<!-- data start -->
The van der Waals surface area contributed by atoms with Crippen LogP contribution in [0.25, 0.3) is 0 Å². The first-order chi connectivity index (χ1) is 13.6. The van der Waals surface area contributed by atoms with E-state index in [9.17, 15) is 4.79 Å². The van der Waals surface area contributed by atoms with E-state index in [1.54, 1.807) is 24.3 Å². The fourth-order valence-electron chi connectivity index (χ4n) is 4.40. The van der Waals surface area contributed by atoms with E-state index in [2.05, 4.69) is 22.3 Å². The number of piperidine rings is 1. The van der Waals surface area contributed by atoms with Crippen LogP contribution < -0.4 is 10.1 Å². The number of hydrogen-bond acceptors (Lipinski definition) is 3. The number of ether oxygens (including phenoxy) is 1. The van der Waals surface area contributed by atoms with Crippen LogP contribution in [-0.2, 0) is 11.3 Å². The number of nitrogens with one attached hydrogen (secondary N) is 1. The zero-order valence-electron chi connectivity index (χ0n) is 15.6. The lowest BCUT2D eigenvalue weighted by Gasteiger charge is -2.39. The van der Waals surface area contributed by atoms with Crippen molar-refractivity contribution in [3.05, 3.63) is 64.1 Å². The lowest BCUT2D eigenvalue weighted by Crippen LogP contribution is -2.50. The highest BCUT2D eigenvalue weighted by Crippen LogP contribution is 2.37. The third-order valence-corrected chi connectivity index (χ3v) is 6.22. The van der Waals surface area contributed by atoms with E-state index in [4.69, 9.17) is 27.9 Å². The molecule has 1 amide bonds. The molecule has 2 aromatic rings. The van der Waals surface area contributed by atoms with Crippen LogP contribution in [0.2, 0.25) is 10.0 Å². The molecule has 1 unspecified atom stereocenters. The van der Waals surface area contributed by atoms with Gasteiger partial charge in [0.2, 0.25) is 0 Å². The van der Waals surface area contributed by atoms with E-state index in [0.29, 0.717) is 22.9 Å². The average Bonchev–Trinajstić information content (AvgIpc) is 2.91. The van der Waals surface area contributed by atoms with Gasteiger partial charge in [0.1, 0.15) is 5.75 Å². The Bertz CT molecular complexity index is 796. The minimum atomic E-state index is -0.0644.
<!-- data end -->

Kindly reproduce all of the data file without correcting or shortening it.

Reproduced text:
The van der Waals surface area contributed by atoms with Crippen LogP contribution in [0.25, 0.3) is 0 Å². The first-order chi connectivity index (χ1) is 13.6. The van der Waals surface area contributed by atoms with E-state index in [9.17, 15) is 4.79 Å². The van der Waals surface area contributed by atoms with E-state index in [1.54, 1.807) is 24.3 Å². The fourth-order valence-electron chi connectivity index (χ4n) is 4.40. The van der Waals surface area contributed by atoms with E-state index in [2.05, 4.69) is 22.3 Å². The number of piperidine rings is 1. The van der Waals surface area contributed by atoms with Crippen LogP contribution < -0.4 is 10.1 Å². The number of hydrogen-bond acceptors (Lipinski definition) is 3. The number of ether oxygens (including phenoxy) is 1. The van der Waals surface area contributed by atoms with Crippen LogP contribution in [-0.2, 0) is 11.3 Å². The number of nitrogens with one attached hydrogen (secondary N) is 1. The zero-order valence-electron chi connectivity index (χ0n) is 15.6. The lowest BCUT2D eigenvalue weighted by Gasteiger charge is -2.39. The van der Waals surface area contributed by atoms with Crippen molar-refractivity contribution in [3.05, 3.63) is 64.1 Å². The lowest BCUT2D eigenvalue weighted by Crippen LogP contribution is -2.50. The highest BCUT2D eigenvalue weighted by Crippen LogP contribution is 2.37. The third-order valence-corrected chi connectivity index (χ3v) is 6.22. The van der Waals surface area contributed by atoms with E-state index in [4.69, 9.17) is 27.9 Å². The molecule has 1 amide bonds. The molecule has 2 aromatic rings. The van der Waals surface area contributed by atoms with Crippen LogP contribution in [0.2, 0.25) is 10.0 Å². The molecule has 1 unspecified atom stereocenters. The van der Waals surface area contributed by atoms with Gasteiger partial charge in [0.2, 0.25) is 0 Å². The van der Waals surface area contributed by atoms with E-state index in [0.29, 0.717) is 22.9 Å². The average Bonchev–Trinajstić information content (AvgIpc) is 2.91. The van der Waals surface area contributed by atoms with Gasteiger partial charge in [0.1, 0.15) is 5.75 Å². The Bertz CT molecular complexity index is 796. The minimum atomic E-state index is -0.0644.